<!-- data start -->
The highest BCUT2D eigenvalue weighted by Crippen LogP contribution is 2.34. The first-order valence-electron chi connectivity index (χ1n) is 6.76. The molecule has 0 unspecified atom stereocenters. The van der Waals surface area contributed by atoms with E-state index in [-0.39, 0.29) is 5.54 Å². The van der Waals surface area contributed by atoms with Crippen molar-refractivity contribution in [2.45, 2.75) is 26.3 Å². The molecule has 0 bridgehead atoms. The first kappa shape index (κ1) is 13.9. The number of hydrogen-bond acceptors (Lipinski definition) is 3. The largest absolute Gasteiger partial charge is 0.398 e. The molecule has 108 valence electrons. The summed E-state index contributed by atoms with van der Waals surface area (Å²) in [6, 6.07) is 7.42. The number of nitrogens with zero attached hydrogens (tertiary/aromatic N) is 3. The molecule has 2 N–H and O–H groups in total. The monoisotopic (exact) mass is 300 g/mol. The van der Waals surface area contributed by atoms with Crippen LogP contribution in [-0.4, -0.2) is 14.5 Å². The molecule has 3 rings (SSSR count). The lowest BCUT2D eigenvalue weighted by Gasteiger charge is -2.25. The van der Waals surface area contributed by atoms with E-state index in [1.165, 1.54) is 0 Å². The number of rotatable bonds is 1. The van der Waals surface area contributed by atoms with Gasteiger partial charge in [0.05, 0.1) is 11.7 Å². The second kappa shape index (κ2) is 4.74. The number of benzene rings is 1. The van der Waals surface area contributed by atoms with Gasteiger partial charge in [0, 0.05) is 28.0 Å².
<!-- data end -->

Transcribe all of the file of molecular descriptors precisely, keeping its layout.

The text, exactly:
The highest BCUT2D eigenvalue weighted by Crippen LogP contribution is 2.34. The first-order valence-electron chi connectivity index (χ1n) is 6.76. The molecule has 0 unspecified atom stereocenters. The van der Waals surface area contributed by atoms with E-state index in [-0.39, 0.29) is 5.54 Å². The van der Waals surface area contributed by atoms with Crippen molar-refractivity contribution in [2.45, 2.75) is 26.3 Å². The molecule has 0 bridgehead atoms. The first kappa shape index (κ1) is 13.9. The number of hydrogen-bond acceptors (Lipinski definition) is 3. The largest absolute Gasteiger partial charge is 0.398 e. The molecule has 108 valence electrons. The summed E-state index contributed by atoms with van der Waals surface area (Å²) in [6, 6.07) is 7.42. The number of nitrogens with zero attached hydrogens (tertiary/aromatic N) is 3. The molecule has 2 N–H and O–H groups in total. The monoisotopic (exact) mass is 300 g/mol. The van der Waals surface area contributed by atoms with Crippen LogP contribution in [-0.4, -0.2) is 14.5 Å². The molecule has 3 rings (SSSR count). The lowest BCUT2D eigenvalue weighted by Gasteiger charge is -2.25. The van der Waals surface area contributed by atoms with E-state index in [1.165, 1.54) is 0 Å². The number of rotatable bonds is 1. The van der Waals surface area contributed by atoms with Gasteiger partial charge in [0.05, 0.1) is 11.7 Å². The second kappa shape index (κ2) is 4.74. The number of benzene rings is 1. The van der Waals surface area contributed by atoms with Gasteiger partial charge in [0, 0.05) is 28.0 Å².